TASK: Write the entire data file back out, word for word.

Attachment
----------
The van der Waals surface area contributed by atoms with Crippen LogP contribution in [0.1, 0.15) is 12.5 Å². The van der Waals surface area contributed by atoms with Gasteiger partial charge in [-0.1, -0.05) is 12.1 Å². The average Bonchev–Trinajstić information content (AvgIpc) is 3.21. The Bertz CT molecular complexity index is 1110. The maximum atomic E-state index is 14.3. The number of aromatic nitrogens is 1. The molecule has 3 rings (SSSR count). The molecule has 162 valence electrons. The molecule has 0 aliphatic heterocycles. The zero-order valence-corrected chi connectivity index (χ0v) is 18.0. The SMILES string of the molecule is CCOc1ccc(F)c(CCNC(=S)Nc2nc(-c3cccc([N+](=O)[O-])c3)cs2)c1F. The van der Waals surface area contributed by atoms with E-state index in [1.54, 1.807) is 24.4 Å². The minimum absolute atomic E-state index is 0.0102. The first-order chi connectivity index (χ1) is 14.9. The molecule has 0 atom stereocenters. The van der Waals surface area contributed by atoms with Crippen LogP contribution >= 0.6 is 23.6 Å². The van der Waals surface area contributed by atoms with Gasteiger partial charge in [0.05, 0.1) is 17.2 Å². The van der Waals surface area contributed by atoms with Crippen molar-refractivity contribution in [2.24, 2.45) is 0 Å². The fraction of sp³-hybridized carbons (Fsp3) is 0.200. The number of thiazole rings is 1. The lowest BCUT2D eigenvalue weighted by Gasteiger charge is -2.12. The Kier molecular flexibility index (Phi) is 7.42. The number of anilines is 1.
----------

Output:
The van der Waals surface area contributed by atoms with Crippen LogP contribution in [0.1, 0.15) is 12.5 Å². The van der Waals surface area contributed by atoms with Gasteiger partial charge in [-0.1, -0.05) is 12.1 Å². The average Bonchev–Trinajstić information content (AvgIpc) is 3.21. The Bertz CT molecular complexity index is 1110. The maximum atomic E-state index is 14.3. The number of aromatic nitrogens is 1. The molecule has 3 rings (SSSR count). The molecule has 162 valence electrons. The molecule has 0 aliphatic heterocycles. The zero-order valence-corrected chi connectivity index (χ0v) is 18.0. The SMILES string of the molecule is CCOc1ccc(F)c(CCNC(=S)Nc2nc(-c3cccc([N+](=O)[O-])c3)cs2)c1F. The van der Waals surface area contributed by atoms with E-state index in [1.54, 1.807) is 24.4 Å². The minimum absolute atomic E-state index is 0.0102. The first-order chi connectivity index (χ1) is 14.9. The molecule has 0 atom stereocenters. The van der Waals surface area contributed by atoms with Crippen LogP contribution >= 0.6 is 23.6 Å². The van der Waals surface area contributed by atoms with Gasteiger partial charge in [0.05, 0.1) is 17.2 Å². The van der Waals surface area contributed by atoms with Crippen molar-refractivity contribution in [2.24, 2.45) is 0 Å². The fraction of sp³-hybridized carbons (Fsp3) is 0.200. The number of thiazole rings is 1. The lowest BCUT2D eigenvalue weighted by Gasteiger charge is -2.12. The Kier molecular flexibility index (Phi) is 7.42. The number of anilines is 1.